Transatlantic flights go-ahead - Cork Airport can soar if set free from DAA

THE decision by the US Department of Transportation to grant a permit to Norwegian Air International to operate a transatlantic Cork-Boston service is the most welcome news that Cork Airport has received in years.

It is a major achievement by local management, in view of the fact that expansion of services continue to be hampered by a €128 million debt and by the control still exercised over its activities by the Dublin Airport Authority.

The country’s second largest airport has seen improving fortunes over the past two years and the go-ahead for trans-atlantic flights will provide a further boost.

If it was released from the DAA stranglehold and if its accumulated debt was written off, it could soar to even greater heights.

Cork Airport services the southwest, one of the most concentrated areas of job and wealth creation in Ireland, and would have even greater scope for expansion if it had independent management.

Cork Airport managing director Niall McCarthy said the decision to grant the permit was “a game changer” for the airport and the southwest region. Allowing it to be run independently would be an even bigger game changer. Cork and its hinterland is the location of the country’s pharmaceutical industry, one of Ireland’s most important IT hubs, home to the country’s only oil refinery and produces 25% of Ireland’s energy, yet uses only 13%.

The southwest is also the jewel in the crown of Irish tourism, which generates 250,000 jobs and revenue of €5 billion annually.

Looked at in a broader context, allowing the airport to be managed fully independently would help the southwest develop as an economic counterbalance to Dublin where almost half of the country’s population live. No other capital city in Europe enjoys such dominance.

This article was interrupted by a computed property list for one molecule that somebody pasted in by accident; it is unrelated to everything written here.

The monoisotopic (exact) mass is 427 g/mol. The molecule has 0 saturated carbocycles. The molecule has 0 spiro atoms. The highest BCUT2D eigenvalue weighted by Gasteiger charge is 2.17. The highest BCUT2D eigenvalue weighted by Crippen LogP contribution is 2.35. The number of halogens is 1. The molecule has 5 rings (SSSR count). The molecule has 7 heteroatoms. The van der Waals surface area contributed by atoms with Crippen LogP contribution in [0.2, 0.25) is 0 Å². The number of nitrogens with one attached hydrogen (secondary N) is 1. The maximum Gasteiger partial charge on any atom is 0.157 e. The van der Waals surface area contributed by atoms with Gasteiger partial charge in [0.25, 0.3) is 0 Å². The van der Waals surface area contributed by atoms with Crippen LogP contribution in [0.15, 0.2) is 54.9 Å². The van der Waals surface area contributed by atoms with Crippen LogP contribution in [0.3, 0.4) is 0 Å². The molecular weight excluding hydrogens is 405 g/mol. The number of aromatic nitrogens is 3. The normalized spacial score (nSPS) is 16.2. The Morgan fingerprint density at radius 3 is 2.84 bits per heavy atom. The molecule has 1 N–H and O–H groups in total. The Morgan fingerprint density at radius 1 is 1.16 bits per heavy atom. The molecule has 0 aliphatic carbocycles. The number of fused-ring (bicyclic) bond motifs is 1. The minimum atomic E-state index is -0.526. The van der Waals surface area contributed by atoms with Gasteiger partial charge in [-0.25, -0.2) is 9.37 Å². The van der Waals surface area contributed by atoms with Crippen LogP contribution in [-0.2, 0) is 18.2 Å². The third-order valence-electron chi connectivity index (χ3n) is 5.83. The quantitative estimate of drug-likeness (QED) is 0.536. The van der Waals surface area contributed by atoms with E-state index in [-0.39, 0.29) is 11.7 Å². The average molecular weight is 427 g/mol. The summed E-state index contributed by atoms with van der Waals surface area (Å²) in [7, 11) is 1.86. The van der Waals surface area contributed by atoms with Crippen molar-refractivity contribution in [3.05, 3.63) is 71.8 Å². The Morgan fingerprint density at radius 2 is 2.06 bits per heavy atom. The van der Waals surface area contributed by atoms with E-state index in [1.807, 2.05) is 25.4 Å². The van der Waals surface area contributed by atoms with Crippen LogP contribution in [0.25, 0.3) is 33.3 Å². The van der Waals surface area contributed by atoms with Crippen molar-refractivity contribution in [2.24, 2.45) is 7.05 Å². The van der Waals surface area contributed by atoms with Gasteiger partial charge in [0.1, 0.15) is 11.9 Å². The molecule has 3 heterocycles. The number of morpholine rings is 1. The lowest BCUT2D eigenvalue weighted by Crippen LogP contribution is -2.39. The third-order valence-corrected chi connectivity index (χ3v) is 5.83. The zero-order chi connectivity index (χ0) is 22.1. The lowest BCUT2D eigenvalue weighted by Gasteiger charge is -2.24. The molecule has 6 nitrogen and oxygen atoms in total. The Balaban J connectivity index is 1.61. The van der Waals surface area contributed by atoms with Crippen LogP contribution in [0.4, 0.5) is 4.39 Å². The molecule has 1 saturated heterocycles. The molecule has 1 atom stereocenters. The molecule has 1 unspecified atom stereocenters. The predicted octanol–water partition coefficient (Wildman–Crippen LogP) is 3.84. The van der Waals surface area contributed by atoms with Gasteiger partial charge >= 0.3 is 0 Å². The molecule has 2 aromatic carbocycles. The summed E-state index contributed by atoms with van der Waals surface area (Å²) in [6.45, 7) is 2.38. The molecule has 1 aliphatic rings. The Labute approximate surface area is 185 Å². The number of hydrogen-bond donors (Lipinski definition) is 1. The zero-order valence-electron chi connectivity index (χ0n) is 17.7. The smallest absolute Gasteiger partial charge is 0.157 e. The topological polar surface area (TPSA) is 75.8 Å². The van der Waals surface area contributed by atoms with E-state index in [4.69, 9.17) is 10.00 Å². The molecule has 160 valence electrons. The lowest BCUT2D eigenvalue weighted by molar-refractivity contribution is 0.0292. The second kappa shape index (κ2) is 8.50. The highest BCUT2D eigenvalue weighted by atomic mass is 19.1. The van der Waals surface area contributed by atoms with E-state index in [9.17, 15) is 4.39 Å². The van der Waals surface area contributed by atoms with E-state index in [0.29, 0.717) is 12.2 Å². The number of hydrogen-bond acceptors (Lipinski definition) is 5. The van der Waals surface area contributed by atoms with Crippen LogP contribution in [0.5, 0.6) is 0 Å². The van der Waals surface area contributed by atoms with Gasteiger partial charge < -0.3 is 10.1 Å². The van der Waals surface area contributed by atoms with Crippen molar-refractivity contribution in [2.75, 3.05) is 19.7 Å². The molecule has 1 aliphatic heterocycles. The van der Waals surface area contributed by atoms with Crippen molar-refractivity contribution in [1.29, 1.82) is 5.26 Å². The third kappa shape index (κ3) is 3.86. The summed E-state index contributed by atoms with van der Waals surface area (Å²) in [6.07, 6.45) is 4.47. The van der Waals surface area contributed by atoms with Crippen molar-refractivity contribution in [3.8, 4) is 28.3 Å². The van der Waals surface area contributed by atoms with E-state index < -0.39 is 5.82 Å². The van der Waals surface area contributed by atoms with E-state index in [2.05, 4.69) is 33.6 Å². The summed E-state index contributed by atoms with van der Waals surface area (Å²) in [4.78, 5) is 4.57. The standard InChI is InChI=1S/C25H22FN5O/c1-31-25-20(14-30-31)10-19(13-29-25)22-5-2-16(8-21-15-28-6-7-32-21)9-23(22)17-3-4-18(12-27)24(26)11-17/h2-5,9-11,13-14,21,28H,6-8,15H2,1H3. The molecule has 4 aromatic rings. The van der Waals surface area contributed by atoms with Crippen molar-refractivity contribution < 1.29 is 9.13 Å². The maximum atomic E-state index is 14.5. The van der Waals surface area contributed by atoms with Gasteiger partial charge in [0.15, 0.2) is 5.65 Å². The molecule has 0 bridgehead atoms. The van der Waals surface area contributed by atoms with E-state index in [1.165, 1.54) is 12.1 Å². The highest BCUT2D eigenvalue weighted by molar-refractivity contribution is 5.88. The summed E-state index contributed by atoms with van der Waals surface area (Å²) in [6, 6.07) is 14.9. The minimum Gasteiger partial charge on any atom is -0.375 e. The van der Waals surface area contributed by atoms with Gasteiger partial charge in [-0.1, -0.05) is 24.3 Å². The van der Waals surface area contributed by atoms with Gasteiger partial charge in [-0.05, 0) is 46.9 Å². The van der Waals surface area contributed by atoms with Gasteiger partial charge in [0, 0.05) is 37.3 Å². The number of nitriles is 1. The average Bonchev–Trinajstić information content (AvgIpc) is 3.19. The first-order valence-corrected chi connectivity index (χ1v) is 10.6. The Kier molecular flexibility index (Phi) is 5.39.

Despite this, Cork punches above its weight. A recent EU study shows that workers in the city and county generate almost €105,000 per person every year, more than the €96,000 produced by Dublin workers and even higher than that generated by those in the City of London.

Why then should Cork Airport be held back? The city’s only cabinet minister, Simon Coveney, believes that it is better for it to remain under the control of the DAA but he has never fully explained why. He is also against relieving the airport of its huge debt burden. The former Transport Minister Paschal Donohoe refused point blank to even consider allowing Cork Airport to be run independently, while the position of the current minister, Shane Ross, is unclear.

Even the DAA chairman Pádraig Ó Ríordáin concedes that separation is best way forward. Last year, he told the Oireachtas transport committee that Cork was at a disadvantage, pointing out that, during the separation of Shannon Airport from the DAA, it had €100m in debts written off and assets transferred at a knockdown rate. This freed up Shannon to give deals to airlines like Ryanair that Cork cannot match.

Cork Airport neither seeks nor needs special treatment. What it does need is fair treatment.

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